How to split a string into chunks of a particular byte size?

Issue

I am interacting with an api that accepts strings that are a maximum 5KB in size.

I want to take a string that may be more than 5KB and break it into chunks less than 5KB in size.

I then intend to pass each smaller-than-5kb-string to the api endpoint, and perform further actions when all requests have finished, probably using something like:

await Promise.all([get_thing_from_api(string_1), get_thing_from_api(string_2), get_thing_from_api(string_3)])

I have read that characters in a string can be between 1 – 4 bytes.

For this reason, to calculate string length in bytes we can use:

// in Node, string is UTF-8    
Buffer.byteLength("here is some text"); 

// in Javascript  
new Blob(["here is some text"]).size

Source:
https://stackoverflow.com/a/56026151
https://stackoverflow.com/a/52254083

My searches for "how to split strings into chunks of a certain size" return results that relate to splitting a string into strings of a particular character length, not byte length, eg:

var my_string = "1234 5 678905";

console.log(my_string.match(/.{1,2}/g));
// ["12", "34", " 5", " 6", "78", "90", "5"]

Source:
https://stackoverflow.com/a/7033662
https://stackoverflow.com/a/6259543
https://gist.github.com/hendriklammers/5231994

Question

Is there a way to split a string into strings of a particular byte length?

I could either:

  • assume that strings will only contain 1 byte per character
  • allow for the ‘worst case scenario’ that each character is 4 bytes

but would prefer a more accurate solution.

I would be interested to know of both Node and plain JavaScript solutions, if they exist.

EDIT

This approach to calculating byteLength might be helpful – by iterating over characters in a string, getting their character code and incrementing byteLength accordingly:

function byteLength(str) {
  // returns the byte length of an utf8 string
  var s = str.length;
  for (var i=str.length-1; i>=0; i--) {
    var code = str.charCodeAt(i);
    if (code > 0x7f && code <= 0x7ff) s++;
    else if (code > 0x7ff && code <= 0xffff) s+=2;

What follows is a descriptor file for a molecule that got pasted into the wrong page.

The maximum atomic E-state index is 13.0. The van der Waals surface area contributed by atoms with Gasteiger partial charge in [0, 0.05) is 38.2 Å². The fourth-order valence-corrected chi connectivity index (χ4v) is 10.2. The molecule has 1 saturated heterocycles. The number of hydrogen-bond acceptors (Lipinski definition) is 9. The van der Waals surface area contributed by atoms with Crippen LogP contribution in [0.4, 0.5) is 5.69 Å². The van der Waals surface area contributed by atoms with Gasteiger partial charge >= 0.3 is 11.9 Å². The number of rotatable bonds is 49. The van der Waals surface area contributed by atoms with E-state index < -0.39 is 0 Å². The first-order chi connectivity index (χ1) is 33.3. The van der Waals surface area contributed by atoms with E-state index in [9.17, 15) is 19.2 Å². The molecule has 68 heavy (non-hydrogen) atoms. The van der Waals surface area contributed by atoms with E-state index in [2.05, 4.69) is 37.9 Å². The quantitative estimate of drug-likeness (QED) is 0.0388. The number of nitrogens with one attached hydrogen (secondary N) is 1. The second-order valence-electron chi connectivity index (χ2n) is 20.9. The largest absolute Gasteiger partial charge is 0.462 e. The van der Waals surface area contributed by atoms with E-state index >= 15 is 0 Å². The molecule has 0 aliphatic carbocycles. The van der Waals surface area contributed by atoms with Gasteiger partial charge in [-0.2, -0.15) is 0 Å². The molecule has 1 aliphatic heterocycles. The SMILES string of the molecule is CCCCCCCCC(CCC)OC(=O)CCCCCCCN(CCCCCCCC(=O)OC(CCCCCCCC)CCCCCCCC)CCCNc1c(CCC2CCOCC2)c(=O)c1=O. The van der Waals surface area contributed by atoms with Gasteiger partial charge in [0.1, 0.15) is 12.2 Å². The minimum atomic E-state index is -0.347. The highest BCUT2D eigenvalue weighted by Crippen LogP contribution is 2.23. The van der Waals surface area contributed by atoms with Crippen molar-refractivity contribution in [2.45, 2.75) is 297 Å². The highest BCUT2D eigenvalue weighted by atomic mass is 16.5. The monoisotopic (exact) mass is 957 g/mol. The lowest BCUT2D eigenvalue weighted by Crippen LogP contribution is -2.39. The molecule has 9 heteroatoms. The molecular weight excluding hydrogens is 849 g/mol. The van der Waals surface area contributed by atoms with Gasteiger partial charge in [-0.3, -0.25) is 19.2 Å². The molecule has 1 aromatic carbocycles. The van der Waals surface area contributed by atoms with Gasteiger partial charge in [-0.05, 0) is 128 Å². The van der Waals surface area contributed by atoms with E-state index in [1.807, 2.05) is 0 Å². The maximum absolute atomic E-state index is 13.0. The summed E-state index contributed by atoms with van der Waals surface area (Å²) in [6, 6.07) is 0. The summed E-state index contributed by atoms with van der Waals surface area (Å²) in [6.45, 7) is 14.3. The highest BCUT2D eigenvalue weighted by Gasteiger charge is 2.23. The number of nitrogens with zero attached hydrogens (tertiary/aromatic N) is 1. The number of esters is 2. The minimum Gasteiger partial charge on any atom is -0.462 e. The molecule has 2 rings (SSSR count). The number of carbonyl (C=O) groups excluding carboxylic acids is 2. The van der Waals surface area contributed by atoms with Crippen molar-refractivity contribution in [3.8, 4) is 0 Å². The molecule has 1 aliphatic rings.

if (code >= 0xDC00 && code <= 0xDFFF) i--; //trail surrogate
  }
  return s;
}

Source: https://stackoverflow.com/a/23329386

which led me to interesting experiments into the underlying data structures of Buffer:

var buf = Buffer.from('Hey! ф');
// <Buffer 48 65 79 21 20 d1 84>  
buf.length // 7
buf.toString().charCodeAt(0) // 72
buf.toString().charCodeAt(5) // 1092  
buf.toString().charCodeAt(6) // NaN    
buf[0] // 72
for (let i = 0; i < buf.length; i++) {
  console.log(buf[i]);
}
// 72 101 121 33 32 209 132 undefined
buf.slice(0,5).toString() // 'Hey! '
buf.slice(0,6).toString() // 'Hey! �'
buf.slice(0,7).toString() // 'Hey! ф'

but as @trincot pointed out in the comments, what is the correct way to handle multibyte characters? And how could I ensure chunks were split on spaces (so as not to ‘break apart’ a word?)

More info on Buffer: https://nodejs.org/api/buffer.html#buffer_buffer

EDIT

In case it helps anyone else understand the brilliant logic in the accepted answer, the snippet below is a heavily commented version I made so I could understand it better.

/**
 * Takes a string and returns an array of substrings that are smaller than maxBytes.  
 *
 * This is an overly commented version of the non-generator version of the accepted answer, 
 * in case it helps anyone understand its (brilliant) logic.  
 *
 * Both plain js and node variations are shown below - simply un/comment out your preference  
 * 
 * @param  {string} s - the string to be chunked  
 * @param  {maxBytes} maxBytes - the maximum size of a chunk, in bytes   
 * @return {arrray} - an array of strings less than maxBytes (except in extreme edge cases)    
 */
function chunk(s, maxBytes) {
  // for plain js  
  const decoder = new TextDecoder("utf-8");
  let buf = new TextEncoder("utf-8").encode(s);
  // for node
  // let buf = Buffer.from(s);
  const result = [];
  var counter = 0;
  while (buf.length) {
    console.log("=============== BEG LOOP " + counter + " ===============");
    console.log("result is now:");
    console.log(result);
    console.log("buf is now:");
    // for plain js
    console.log(decoder.decode(buf));
    // for node  
    // console.log(buf.toString());